Whatever the problem, it is important that we set the record straight for posterity. Warily, to test the FoIA and the president’s sincerity, on July 28, 2011, almost two months to the day the president signed the FoI bill into law, the African Centre for Media & Information Literacy (AFRICMIL) sent a Freedom of Information request to the Code of Conduct Bureau (CCB) asking “to be allowed to inspect and obtain copies of the 2007 asset declaration of President Goodluck Ebele Jonathan; the asset declaration of President Goodluck Ebele Jonathan after the end of his tenure on May 28, 2011; and the current asset declaration of President Goodluck Ebele Jonathan when he assumed office on May 29, 2011”.
AFRICMIL made the request in good faith and in accordance with Paragraph 3, Part I of the Third Schedule to the 1999 Constitution of the Federal Republic of Nigeria, as amended, which provides that “the Code of Conduct Bureau shall have power to: (a) receive declarations by public officers made under Paragraph 12 of Part I of the Fifth Schedule to this Constitution; (b) examine the declarations in accordance with the requirements of the Code of Conduct or any law; (c) retain custody of such declarations and make them available for inspection by any citizen of Nigeria on such terms and conditions as the National Assembly may prescribe (emphasis added)”.
Paragraph 11 of Part I of the Fifth Schedule to the Constitution provides that: “(1) Subject to the provisions of this Constitution, every public officer shall within three months after the coming into force of this Code of Conduct or immediately after taking office and thereafter — (a) at the end of every four years; and (b) at the end of his term of office, submit to the Code of Conduct Bureau a written declaration of all his properties, assets, and liabilities and those of his unmarried children under the age of eighteen years”.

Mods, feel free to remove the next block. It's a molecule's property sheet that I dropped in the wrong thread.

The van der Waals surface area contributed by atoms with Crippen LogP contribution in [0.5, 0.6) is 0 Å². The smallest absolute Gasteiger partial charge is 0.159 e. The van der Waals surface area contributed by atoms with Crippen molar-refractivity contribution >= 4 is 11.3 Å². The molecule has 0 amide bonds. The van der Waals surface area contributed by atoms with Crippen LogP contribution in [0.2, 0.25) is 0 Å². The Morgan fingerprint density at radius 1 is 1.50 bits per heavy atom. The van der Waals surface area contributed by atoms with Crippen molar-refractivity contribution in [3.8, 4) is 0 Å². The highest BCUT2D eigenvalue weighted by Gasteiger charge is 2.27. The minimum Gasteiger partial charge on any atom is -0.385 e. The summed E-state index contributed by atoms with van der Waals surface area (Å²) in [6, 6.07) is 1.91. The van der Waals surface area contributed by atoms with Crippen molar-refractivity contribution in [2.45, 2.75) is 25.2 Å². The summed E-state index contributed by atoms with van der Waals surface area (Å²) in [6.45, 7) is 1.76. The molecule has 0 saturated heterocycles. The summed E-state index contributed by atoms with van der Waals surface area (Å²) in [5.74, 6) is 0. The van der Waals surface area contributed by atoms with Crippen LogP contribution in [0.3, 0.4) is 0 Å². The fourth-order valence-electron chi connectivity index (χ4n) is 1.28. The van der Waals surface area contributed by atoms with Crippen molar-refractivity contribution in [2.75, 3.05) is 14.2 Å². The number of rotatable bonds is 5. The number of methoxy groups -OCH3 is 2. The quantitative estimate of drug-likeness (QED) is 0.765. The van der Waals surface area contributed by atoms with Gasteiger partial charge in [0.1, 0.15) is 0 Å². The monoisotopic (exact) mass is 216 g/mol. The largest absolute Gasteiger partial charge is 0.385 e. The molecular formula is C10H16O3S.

Pursuant to the aforementioned constitutional provisions and Section 2 of the Freedom of Information Act 2011, which states that “Notwithstanding anything contained in any other Act, Law or Regulation, the right of any person to access or request information, whether or not contained in any written form, which is in the custody or possession of any public official, agency or institution howsoever described, is hereby established”, AFRICMIL made the request to the CCB to be allowed to inspect and obtain copies of President Goodluck Jonathan’s asset declaration.